Sir Walter Besant
(1836—1901) writer and campaigner for authors' rights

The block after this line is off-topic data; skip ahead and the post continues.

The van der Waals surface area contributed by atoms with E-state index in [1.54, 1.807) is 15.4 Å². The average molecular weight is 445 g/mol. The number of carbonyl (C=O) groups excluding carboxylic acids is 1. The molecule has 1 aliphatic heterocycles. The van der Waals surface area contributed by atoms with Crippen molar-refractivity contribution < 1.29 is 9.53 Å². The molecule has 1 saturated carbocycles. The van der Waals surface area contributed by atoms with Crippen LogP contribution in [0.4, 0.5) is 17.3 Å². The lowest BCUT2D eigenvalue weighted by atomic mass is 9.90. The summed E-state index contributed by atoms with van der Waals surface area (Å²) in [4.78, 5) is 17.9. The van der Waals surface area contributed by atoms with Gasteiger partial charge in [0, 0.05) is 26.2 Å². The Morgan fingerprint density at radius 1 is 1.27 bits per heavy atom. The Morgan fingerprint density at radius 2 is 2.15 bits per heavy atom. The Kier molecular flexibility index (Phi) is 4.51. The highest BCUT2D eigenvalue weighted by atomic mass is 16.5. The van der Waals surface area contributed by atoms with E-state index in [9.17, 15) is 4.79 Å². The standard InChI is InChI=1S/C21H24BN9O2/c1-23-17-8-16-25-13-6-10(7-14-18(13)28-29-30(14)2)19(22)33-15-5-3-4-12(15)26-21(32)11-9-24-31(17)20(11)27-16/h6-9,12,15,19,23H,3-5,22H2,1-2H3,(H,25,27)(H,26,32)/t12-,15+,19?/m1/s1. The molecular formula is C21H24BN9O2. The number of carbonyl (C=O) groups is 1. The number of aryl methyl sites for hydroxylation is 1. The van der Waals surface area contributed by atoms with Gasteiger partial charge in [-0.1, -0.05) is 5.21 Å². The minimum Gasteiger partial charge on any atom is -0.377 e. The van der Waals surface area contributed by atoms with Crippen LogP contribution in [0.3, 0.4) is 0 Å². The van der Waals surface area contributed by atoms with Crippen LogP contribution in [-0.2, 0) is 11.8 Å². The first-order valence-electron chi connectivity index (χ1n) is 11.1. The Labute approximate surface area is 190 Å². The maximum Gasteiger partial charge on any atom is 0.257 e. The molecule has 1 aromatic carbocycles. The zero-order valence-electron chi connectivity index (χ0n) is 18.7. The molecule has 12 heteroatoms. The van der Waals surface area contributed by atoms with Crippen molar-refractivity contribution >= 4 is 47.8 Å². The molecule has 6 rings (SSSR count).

collaborated with James Rice and together they produced several best‐selling novels, including Ready‐Money Mortiboy (1872), The Golden Butterfly (1876), and The Chaplain of the Fleet (1881). He was deeply interested in the life of the poor, especially in the East End of London, and the terrible social conditions of industrial workers and draws attention to these in All Sorts and Conditions of Men (1882) and Children of Gibeon (1886); he stimulated the foundation of the People's Palace, Mile End (1887), for intellectual improvement and rational amusement. In 1884 he founded the Society of Authors, and became editor of The Author in 1890; he defined the financial position of authors in The Pen and the Book (1899). He also wrote historical works, histories of different parts of London, and A Survey of London (1902–12).